Home made Natural FAT burning RECIPE, Already got GOOD RESULTS, TRY & SHARE

Cabbage soup, also known as Wonder Soup. Wonder soup is probably the most popular fat burning soup recipe, as it’s a major part of the 7 Day Diet. This simple soup is a mixture of cabbage, onions, green bell peppers, tomatoes, celery, and a whole lot of water.
You can add salt or pepper to flavor it, but the purpose of this soup is to kick your fat burning into high gear.
The fiber in the soup will work wonders to clean out your body (expect to spend plenty of time on the toilet, so charge your mobile phone or tablet).
Eat this soup every couple of hours during the diet, and it will be a great soup to have on hand for any diet.
My own attempt at Poor Mans Soup – Was Delicious! .Poor Man’s Soup is made by rummaging around your fridge and pulling out whatever leafy and green ingredients you can find to make soup with.
If you can find a carrot or two, drop that into the mix, and pray that you have some flavoring like chicken or beef bouillon. It’s actually a very tasty soup, but it’s surprisingly low in calories. You will be consuming about 100 calories for every bowl of the stuff, and it will get your body burning fat nicely thanks to the high vegetable content.
(Note: Dark and leafy greens like kale, spinach, and broccoli are rich in calcium, one of the nutrients that controls how much fat your body stores.) Add lots of dark greens to your soup, and watch the pounds melt away.
-½ head of cabbage
-½ bundle of spinach
-½ head of broccoli
-2 celery sticks
-2 small carrots
-1 onion5 cloves of garlic
-1 zucchini
-1 liter of beef or chicken broth (low-sodium, low-fat broth is ideal)
Dice the garlic and onions very finely.
Place a soup pot on the stove with a tablespoon of olive oil in the bottom, and sauté the aromatics for 5 minutes.
Pour in the broth once the onions are tender, and bring the pot to a boil.
Slice the cabbage and spinach into small strips, dice the celery and carrots, cut the zucchini into small cubes 1/3” inch in width, and cut the broccoli into bite-sized florets.
Add the vegetables to the soup, season with salt, pepper, and the green herbs and spices of your choice.
Cook until the vegetables are tender.



Weight loss – the ONE thing you can do to shed pounds after your Easter chocolate binge

Easter – a time for family and lots and lots of chocolate. While these things make us feel great at the time, we all know overdoing it can leave us with a headache.

Sugar wreaks havoc on the human body, so how can someone limit the damage done by overindulging at Easter time?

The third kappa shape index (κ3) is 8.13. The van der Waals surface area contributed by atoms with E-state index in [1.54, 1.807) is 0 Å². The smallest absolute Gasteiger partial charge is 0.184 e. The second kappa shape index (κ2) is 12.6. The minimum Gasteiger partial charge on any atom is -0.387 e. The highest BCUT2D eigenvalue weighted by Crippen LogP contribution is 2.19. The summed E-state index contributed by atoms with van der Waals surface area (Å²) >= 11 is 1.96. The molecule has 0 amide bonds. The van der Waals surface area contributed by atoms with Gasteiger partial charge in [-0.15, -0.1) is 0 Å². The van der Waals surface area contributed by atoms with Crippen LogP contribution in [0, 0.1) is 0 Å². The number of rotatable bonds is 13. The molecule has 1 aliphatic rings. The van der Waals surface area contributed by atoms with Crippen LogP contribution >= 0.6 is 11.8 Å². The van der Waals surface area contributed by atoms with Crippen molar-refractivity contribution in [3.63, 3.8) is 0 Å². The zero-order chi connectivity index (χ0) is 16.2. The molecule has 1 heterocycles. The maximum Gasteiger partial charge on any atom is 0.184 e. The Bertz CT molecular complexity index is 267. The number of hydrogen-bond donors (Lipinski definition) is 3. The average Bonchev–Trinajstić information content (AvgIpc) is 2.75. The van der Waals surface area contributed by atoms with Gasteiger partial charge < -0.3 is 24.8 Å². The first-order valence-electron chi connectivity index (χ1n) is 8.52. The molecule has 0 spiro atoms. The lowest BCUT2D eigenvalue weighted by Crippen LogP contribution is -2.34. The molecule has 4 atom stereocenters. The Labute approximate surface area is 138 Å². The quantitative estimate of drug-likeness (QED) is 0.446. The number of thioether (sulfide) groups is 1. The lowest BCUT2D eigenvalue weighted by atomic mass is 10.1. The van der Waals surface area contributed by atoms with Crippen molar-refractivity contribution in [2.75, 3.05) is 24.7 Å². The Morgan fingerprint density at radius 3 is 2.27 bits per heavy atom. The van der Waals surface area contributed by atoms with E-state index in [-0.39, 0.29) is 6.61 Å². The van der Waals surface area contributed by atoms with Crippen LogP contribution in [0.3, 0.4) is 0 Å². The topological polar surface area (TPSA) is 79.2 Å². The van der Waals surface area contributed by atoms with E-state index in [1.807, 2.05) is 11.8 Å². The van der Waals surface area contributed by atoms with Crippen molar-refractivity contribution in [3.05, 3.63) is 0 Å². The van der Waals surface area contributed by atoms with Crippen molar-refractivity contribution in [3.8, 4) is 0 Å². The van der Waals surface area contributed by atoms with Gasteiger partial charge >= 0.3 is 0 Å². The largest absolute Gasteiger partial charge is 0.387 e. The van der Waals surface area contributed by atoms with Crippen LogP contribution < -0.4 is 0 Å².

The first thing to avoid doing to going cold turkey, according to Dr. Mike Roussell.

Sugar is an addictive substance, and starving the body off it can make a person feel horrible and have them reaching for the sweets again in no time.

Overweight woman and easter eggs

How to undo your chocolate Easter egg binge and get your diet back on track

How to get your weight loss diet back on track after binging on Easter chocolate

“Wait until your body feels hungry again and eat a small protein- and fiber-rich meal like broiled salmon and roasted broccoli,” Dr Mike suggested on Shape.com.

He claimed this meal will regulate blood sugar and help control hormones and cravings.

Dr Mike said drinking a lot of water is vital to get the body running smoothly again.

“This will help you burn off that extra sugar, as well as the water weight that goes along with it,” he added.

Easter egg cakes

Your Easter chocolate binge may have you feeling a little bit woozy

Eating cinnamon could help to kick start the body again after a sugar binge, according to the healthcare professional.

Dr Mike said: “Cinnamon is another compound that can improve your body’s ability to metabolize and use carbohydrates. Research shows that you can experience this effect with one tablespoon of cinnamon added to a meal.”

The effects of sugar on the body can be fairly shocking, damaging teeth and causing sickness.

Fifteen minutes after eating chocolate “sugar and bacteria in the mouth mix together to form an acid, which punishes tooth enamel,” Dr Wayne Osborne told the Independent.

After 30 minutes the body starts storing sugar at the liver as fat.

The heart rate will also increase and the body releases cortisol to calm itself.

After this comes a huge crash, causing a headache and nausea.


“In some instances, the immune system can be inhibited for up to five hours after a binge,” Dr Wayne said.

However, according to Dr Naila Arebi, Consultant Gastroenterologist at St Mark’s Hospital, chocolate can lower blood pressure.

The benefits of chocolate depends on the type of chocolate people choose from the supermarket aisles.